Arthur Baker Ltd, 120pp, 1970
A few weeks ago on his Radio 2 weekend programme, Terry Wogan cued up the song ‘Sex Bomb’, Tom Jones’s saucy collaboration with producer Mousse T. The number appeared in the running order immediately after a trailer for a documentary about David Bowie’s ‘Starman’ and the accompanying era of British glamour and androgyny the 1972 song had heralded. The contrast between the gender-bending Bowie and the testosterone-charged Jones wasn’t lost on Wogan. “Here is someone,” the presenter deadpanned over the start of the record, “who could never be called androgynous.”
I was reminded of this as I read Peter Jones’s 1970 biography of his namesake Tom. The author was editor of Record Mirror from 1963 until the early 1970s and is probably best known as the journalist who first encouraged Andrew Loog Oldham to go and see an unsigned Rolling Stones at the Crawdaddy Club in Richmond. (“Peter Jones was the conduit to my destiny,” Loog Oldham declared in Stoned, the first volume of his autobiography). But for all the author’s undoubted significance – and in next month’s entry to the Library, I’ll be looking at a much more interesting, though little remembered, project of his from the early 1970s – this biography reads as nothing so much as an overheated press release from Tom Jones’s management team.
Most of the ‘heat’ in the book is generated by the author’s insistent reminders of Tom Jones’s attractiveness to women. Worse than that, the entire biography has the tangy odour of the locker room hanging over it. The first chapter is entitled ‘Why Pop Music Needed a Real Man’, and explains that Tom was the one who had:
grabbed pop music, then in the grip of long-haired and effeminate-looking groups. . .grabbed it by the scruff of the neck and didn’t let go.
Having shaken it up, he injected virility, toughness, roughness and sheer unadulterated sex.
We learn that Jones “crashed manfully” into the charts in 1965, is “super-confident in his own masculinity”, and when the recording of ‘What’s New Pussycat?’ brought him into contact with Burt Bacharach, the two hit it off because “both are very much men’s men”. And these are not isolated examples; the whole book seems to be written as a tribute to Tom’s testosterone. The effect on me as I read this was that the more the one Jones insisted on the other Jones’s manliness, the greater was my sympathy for the long-haired and effeminate-looking acts Tom was replacing.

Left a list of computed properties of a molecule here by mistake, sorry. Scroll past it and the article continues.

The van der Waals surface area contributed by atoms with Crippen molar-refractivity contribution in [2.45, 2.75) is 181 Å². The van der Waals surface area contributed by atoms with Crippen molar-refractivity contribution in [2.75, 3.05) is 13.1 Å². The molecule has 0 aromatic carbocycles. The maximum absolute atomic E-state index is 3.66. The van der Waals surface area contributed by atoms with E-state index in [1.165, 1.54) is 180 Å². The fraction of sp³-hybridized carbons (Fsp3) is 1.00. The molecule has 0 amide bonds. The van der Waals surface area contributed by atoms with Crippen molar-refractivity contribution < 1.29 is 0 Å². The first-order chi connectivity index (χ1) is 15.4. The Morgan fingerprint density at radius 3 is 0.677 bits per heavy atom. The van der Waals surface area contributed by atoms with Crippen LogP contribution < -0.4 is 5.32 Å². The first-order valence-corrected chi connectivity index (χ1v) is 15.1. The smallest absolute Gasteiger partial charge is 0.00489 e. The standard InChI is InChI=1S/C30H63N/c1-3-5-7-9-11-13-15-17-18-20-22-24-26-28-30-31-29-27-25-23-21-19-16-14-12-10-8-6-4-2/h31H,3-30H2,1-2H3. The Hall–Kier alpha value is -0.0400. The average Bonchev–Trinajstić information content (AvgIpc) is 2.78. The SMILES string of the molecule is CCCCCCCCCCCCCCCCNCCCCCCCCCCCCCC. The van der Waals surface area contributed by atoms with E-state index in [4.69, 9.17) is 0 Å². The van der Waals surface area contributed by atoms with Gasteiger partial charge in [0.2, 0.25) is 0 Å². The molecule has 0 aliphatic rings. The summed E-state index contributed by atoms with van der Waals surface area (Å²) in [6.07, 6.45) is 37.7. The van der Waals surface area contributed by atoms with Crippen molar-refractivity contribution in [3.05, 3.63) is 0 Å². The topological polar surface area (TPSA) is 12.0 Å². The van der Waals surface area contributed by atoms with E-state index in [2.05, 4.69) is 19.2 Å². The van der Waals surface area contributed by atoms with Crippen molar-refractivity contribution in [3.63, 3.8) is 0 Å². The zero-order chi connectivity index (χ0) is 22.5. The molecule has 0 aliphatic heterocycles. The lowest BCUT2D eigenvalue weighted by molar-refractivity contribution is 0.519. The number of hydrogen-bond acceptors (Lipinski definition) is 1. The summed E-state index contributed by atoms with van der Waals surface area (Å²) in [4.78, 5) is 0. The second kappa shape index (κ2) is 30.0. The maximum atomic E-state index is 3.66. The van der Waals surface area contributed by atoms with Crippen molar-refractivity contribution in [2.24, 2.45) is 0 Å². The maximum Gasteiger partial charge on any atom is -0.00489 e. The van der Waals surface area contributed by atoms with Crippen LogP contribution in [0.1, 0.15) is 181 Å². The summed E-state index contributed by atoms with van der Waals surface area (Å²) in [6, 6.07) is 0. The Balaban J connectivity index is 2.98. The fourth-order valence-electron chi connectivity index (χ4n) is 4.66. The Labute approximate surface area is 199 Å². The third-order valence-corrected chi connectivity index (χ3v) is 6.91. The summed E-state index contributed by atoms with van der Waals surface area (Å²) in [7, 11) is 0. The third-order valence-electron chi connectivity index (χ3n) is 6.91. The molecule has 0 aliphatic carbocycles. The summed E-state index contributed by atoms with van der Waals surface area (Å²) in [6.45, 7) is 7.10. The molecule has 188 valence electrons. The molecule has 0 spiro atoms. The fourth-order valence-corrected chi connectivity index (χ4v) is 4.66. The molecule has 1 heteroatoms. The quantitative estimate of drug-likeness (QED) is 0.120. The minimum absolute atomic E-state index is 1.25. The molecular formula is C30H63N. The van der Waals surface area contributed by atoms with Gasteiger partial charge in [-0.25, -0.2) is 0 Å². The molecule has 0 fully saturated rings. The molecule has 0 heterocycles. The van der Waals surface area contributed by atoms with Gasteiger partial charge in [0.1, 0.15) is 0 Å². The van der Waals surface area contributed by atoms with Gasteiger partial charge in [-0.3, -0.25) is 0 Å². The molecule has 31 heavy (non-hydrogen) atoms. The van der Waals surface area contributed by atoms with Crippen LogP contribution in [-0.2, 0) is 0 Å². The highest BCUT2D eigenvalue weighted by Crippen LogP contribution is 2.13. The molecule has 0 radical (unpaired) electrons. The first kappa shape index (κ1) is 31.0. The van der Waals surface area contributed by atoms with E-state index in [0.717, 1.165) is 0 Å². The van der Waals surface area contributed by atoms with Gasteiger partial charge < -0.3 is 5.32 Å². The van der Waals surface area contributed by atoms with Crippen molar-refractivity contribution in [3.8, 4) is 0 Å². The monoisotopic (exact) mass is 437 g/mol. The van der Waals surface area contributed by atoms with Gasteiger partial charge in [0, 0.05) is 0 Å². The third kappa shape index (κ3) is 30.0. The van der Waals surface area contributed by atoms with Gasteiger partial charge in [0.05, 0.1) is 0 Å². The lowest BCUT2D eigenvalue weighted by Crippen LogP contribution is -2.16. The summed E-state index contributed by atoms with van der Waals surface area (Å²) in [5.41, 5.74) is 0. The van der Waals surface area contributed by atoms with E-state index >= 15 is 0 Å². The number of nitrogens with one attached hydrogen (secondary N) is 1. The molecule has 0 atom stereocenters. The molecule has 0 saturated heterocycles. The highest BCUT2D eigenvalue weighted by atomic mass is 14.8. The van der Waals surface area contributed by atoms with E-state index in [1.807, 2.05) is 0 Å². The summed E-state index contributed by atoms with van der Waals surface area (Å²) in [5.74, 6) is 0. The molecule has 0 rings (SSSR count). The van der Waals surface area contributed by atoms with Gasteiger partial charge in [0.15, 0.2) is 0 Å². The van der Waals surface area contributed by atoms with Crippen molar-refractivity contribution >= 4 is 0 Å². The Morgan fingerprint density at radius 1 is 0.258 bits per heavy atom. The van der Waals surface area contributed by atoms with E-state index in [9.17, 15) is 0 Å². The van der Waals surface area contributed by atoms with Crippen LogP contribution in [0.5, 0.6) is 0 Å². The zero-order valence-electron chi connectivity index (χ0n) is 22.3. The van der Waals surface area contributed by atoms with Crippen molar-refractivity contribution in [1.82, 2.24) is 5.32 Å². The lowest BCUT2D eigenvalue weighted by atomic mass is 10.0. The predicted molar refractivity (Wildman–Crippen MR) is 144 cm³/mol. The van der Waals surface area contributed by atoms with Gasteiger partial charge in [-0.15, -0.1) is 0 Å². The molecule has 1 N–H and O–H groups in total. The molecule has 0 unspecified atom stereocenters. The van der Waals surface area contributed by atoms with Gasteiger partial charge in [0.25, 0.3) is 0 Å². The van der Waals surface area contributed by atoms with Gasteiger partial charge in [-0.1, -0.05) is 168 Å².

The biography takes us from Jones’s first bookings as a singer in the pubs and clubs of the South Wales Valleys to the start of his budget-busting ATV series, which was shown on both sides of the Atlantic. When Tom was a coach in the first series of The Voice last year it became a running joke that he would take any opportunity to drop in references to his meetings with Elvis, but the book is a reminder as to how much of a star he really was, with Frank Sinatra and Sammy Davis Jr as well as Presley quoted as fans. The persistent image of Jones as the target of hurled underwear has had the unfortunate effect of obscuring his brilliance as a performer, but to hear him in his pomp, go back to an album like 1967’s Tom Jones Live at the Talk of the Town. Not all of the song choices on the LP have stood the test of time – ‘My Yiddische Momme’, for example – but I defy you not to attempt a tentative frug when the set-closing ‘Land of a Thousand Dances’ kicks in.
In contrast, Peter Jones’s book is constructed from a tired pile of press cuttings, statistics, chart placings and reviews, and telling us on every other page how red-blooded his subject is doesn’t make up for it. Exactly how much time the author spent in the company of the singer in preparing the book is impossible to know. The dust jacket notes that Jones, P has known Jones, T “since the early days of his success”, but the writer’s technique artfully hints at contact without fully revealing it. Take this passage, when Tom is apparently musing on the charged atmosphere of his gigs:
. . .he rarely spoke of the hysteria and the crowd chaos. ‘I always dreamed of being right up there at the top,’ he’d say. ‘It was what I always wanted. Now it’s happened and I still don’t think I can take anything for granted. There’s always the next show and the chance that something could go wrong.’
From the use of the conditional tense here (“he’d say”), are we to take it that the author actually heard him utter these words, or is he paraphrasing the kind of thing Tom said on more than one occasion? Or is it a press cutting presented to give the impression that the author is big mates with the star?
Actually, I’m not sure it’s worth worrying about too much, because I really can’t encourage anyone to read the book. Instead, let this article act as a prompt to seek out some period clips of Tom on YouTube. To kick off, here he is on the Christmas Day 1970 episode of his TV show, refusing to be phased by the prospect of a duet with Ella Fitzgerald – even if he does have to glance at the idiot boards more than once to check the lyrics of ‘Sunny’.